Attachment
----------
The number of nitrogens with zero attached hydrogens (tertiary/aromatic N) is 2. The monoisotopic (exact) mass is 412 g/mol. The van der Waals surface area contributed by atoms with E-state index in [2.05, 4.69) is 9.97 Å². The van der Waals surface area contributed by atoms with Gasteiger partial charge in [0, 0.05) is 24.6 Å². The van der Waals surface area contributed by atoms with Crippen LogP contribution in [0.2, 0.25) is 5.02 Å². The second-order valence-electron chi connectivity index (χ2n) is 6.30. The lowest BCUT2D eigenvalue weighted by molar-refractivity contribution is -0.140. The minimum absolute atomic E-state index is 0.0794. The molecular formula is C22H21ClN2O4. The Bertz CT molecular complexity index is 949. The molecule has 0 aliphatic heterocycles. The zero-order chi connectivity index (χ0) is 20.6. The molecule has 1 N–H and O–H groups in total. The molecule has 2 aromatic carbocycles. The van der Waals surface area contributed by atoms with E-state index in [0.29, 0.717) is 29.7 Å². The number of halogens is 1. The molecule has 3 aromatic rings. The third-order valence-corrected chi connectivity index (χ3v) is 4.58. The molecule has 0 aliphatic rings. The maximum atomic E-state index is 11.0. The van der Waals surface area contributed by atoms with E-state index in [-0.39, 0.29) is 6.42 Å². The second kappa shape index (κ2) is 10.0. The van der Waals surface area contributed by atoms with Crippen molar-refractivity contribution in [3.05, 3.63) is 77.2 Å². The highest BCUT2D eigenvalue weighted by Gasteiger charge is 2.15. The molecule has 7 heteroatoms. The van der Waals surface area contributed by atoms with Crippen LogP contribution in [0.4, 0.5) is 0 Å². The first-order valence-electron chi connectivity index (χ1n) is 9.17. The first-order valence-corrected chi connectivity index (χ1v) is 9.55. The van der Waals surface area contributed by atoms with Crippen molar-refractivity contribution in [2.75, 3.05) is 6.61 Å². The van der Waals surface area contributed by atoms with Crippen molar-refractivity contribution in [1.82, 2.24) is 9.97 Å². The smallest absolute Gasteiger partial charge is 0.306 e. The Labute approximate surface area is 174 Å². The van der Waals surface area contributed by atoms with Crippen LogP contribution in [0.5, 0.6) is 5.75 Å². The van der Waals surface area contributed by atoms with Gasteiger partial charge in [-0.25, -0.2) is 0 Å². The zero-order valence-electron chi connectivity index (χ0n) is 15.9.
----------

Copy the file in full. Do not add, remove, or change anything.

The number of nitrogens with zero attached hydrogens (tertiary/aromatic N) is 2. The monoisotopic (exact) mass is 412 g/mol. The van der Waals surface area contributed by atoms with E-state index in [2.05, 4.69) is 9.97 Å². The van der Waals surface area contributed by atoms with Gasteiger partial charge in [0, 0.05) is 24.6 Å². The van der Waals surface area contributed by atoms with Crippen LogP contribution in [0.2, 0.25) is 5.02 Å². The second-order valence-electron chi connectivity index (χ2n) is 6.30. The lowest BCUT2D eigenvalue weighted by molar-refractivity contribution is -0.140. The minimum absolute atomic E-state index is 0.0794. The molecular formula is C22H21ClN2O4. The Bertz CT molecular complexity index is 949. The molecule has 0 aliphatic heterocycles. The zero-order chi connectivity index (χ0) is 20.6. The molecule has 1 N–H and O–H groups in total. The molecule has 2 aromatic carbocycles. The van der Waals surface area contributed by atoms with E-state index in [0.29, 0.717) is 29.7 Å². The number of halogens is 1. The molecule has 3 aromatic rings. The third-order valence-corrected chi connectivity index (χ3v) is 4.58. The molecule has 0 aliphatic rings. The maximum atomic E-state index is 11.0. The van der Waals surface area contributed by atoms with E-state index in [-0.39, 0.29) is 6.42 Å². The second kappa shape index (κ2) is 10.0. The van der Waals surface area contributed by atoms with Crippen molar-refractivity contribution in [3.05, 3.63) is 77.2 Å². The highest BCUT2D eigenvalue weighted by Gasteiger charge is 2.15. The molecule has 7 heteroatoms. The van der Waals surface area contributed by atoms with Crippen LogP contribution in [0.4, 0.5) is 0 Å². The first-order valence-electron chi connectivity index (χ1n) is 9.17. The first-order valence-corrected chi connectivity index (χ1v) is 9.55. The van der Waals surface area contributed by atoms with Crippen molar-refractivity contribution in [2.75, 3.05) is 6.61 Å². The van der Waals surface area contributed by atoms with Crippen molar-refractivity contribution in [1.82, 2.24) is 9.97 Å². The smallest absolute Gasteiger partial charge is 0.306 e. The Labute approximate surface area is 174 Å². The van der Waals surface area contributed by atoms with Crippen LogP contribution in [0.5, 0.6) is 5.75 Å². The van der Waals surface area contributed by atoms with Gasteiger partial charge in [-0.25, -0.2) is 0 Å². The zero-order valence-electron chi connectivity index (χ0n) is 15.9.